Gender Gap Project

Policy, Practice And Perceptions: Addressing The Gender Gap In Liverpool’s Schoolchildren’s Writing

Concerns about a ‘gap’ in writing attainment between boys and girls (where girls consistently perform better than boys) can be traced back to the late 1990s. since then, it has been at the forefront of the educational agenda, and has become to subject of several reports from government agencies and research studies (Raising Boys’ Achievement, 2005).

Data from the Heseltine Institute Policy Briefing 2(17) (2022)

Our Phase 1 data indicates that girls’ writing is evaluated more positively than boys’, despite our linguistic evidence showing that differences in writing performance between the genders are very limited. 

The COVID-19 pandemic constituted a serious setback to efforts to address the writing gender-gap. Remote modes of teaching and learning during the pandemic had a damaging effect on children’s writing (see reports from the National Literacy Trust), especially at the primary level and in disadvantaged social backgrounds (Juniper Education National Dataset Report 2022, p. 13)). Although the latest 2022 NLT survey suggests some form of recovery, the figures for writing engagement and enjoyment in pupils are still lower than 5 years ago (Clark et al. 2022:22). This is especially worrying for the Liverpool City Region, whose outcomes in writing attainment are often in the lowest 10% in the national statistics (Liverpool Education Improvement Plan 2021, p.8)

In partnership with the Liverpool City Council, our Policy Practice and Perceptions project aims to develop new ways of addressing the ‘gender gap’ in primary school’s writing performance in the Liverpool area. It is a two-phased project. In the first phase (February 2022- February 2023) we collected and analysed different types of writing-related data (questionnaires and focus groups on writing preferences and attitudes, primary schoolchildren’s mini-essays). The results from this data were then developed into a series of recommendations on children’s writing and the gender-gap and distributed to education leads, teachers and teacher trainers. The recommendations were also presented to the Liverpool Education and Skills committee back in July 2022 and turned into a Heseltine Policy Briefing in the autumn of 2022.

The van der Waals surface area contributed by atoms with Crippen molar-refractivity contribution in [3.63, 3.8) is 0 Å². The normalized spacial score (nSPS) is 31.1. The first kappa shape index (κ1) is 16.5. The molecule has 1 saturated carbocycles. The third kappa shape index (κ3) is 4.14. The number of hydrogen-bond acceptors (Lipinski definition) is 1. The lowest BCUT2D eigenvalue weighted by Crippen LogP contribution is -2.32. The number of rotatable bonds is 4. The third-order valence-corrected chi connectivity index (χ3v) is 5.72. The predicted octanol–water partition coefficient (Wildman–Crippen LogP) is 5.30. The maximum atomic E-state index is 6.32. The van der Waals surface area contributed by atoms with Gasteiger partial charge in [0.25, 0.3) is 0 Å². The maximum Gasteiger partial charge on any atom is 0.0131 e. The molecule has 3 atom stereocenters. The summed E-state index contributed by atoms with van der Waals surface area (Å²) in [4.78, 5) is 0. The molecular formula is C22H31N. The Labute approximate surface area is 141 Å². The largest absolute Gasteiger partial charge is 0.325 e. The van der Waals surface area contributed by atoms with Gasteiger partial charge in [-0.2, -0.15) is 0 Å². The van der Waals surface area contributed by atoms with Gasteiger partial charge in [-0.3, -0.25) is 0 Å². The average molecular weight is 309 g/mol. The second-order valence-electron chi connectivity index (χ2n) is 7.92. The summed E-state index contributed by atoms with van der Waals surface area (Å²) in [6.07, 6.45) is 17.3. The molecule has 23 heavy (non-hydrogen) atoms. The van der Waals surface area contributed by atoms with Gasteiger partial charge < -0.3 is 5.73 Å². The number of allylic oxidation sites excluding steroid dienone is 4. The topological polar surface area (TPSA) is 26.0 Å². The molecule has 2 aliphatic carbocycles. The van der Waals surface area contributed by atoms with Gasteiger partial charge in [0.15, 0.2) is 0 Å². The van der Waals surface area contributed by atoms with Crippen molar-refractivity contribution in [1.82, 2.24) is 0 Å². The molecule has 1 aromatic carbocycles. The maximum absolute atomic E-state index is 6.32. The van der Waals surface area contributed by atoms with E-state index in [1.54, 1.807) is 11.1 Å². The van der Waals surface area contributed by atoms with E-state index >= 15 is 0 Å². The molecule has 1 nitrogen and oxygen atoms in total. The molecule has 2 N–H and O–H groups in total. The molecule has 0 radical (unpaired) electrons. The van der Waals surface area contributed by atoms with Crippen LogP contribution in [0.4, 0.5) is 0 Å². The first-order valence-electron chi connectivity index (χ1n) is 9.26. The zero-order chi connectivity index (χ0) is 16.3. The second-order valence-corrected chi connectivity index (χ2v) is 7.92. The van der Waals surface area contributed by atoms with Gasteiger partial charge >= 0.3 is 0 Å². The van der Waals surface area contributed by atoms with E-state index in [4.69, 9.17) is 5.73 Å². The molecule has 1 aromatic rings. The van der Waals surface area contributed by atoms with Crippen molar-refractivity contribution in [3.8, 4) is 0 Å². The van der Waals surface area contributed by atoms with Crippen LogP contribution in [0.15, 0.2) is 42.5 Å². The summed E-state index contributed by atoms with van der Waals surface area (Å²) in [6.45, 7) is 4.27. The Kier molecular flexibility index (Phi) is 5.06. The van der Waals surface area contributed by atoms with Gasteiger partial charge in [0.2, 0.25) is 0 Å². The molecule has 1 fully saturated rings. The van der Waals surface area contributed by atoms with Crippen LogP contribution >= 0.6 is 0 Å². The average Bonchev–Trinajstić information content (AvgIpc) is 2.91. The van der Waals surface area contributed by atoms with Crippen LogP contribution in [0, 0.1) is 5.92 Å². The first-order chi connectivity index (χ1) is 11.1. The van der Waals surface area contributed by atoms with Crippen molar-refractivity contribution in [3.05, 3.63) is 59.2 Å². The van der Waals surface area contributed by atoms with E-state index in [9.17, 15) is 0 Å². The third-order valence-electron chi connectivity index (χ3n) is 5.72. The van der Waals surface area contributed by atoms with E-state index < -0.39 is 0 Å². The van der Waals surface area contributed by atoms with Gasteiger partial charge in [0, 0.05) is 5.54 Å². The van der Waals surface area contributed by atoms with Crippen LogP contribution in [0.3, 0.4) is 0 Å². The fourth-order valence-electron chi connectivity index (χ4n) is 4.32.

The second phase of the project has just started. In partnership with School Improvement Liverpool, we are developing a series of school interventions for teachers on some of the Phase-1 project recommendations; specifically: 

  • Concept of ‘good’ writing. Our research shows that ‘good writing’ is differently understood by teachers and pupils. Pupils have a very ‘narrow’ concept of what ‘good’ writing means (especially boys). As [previous research shows, awareness of this issue and a shared understanding of ‘good’ writing among all education parties is needed to succeed in meeting education writing outcomes.
  • Gendered writing. Our Phase-I data indicates that girls’ writing is evaluated more positively than boys’, even if our linguistic evidence shows that the differences in writing performance between the genders are very limited. These gendered views of children’s writing have an impact on children’s motivation for writing and on their socio-emotional responses to it. 

We are looking forward to reporting on our findings and follow-up steps. If you want to know more or collaborate, email us!

The Education and Skills Select Committee meeting, 26th July 2022

Reports mentioned:

Juniper Education National Dataset Report 2022:

National Literary Trust 2021:

National Literary Trust 2022:

Raising Boys’ Achievements 2005: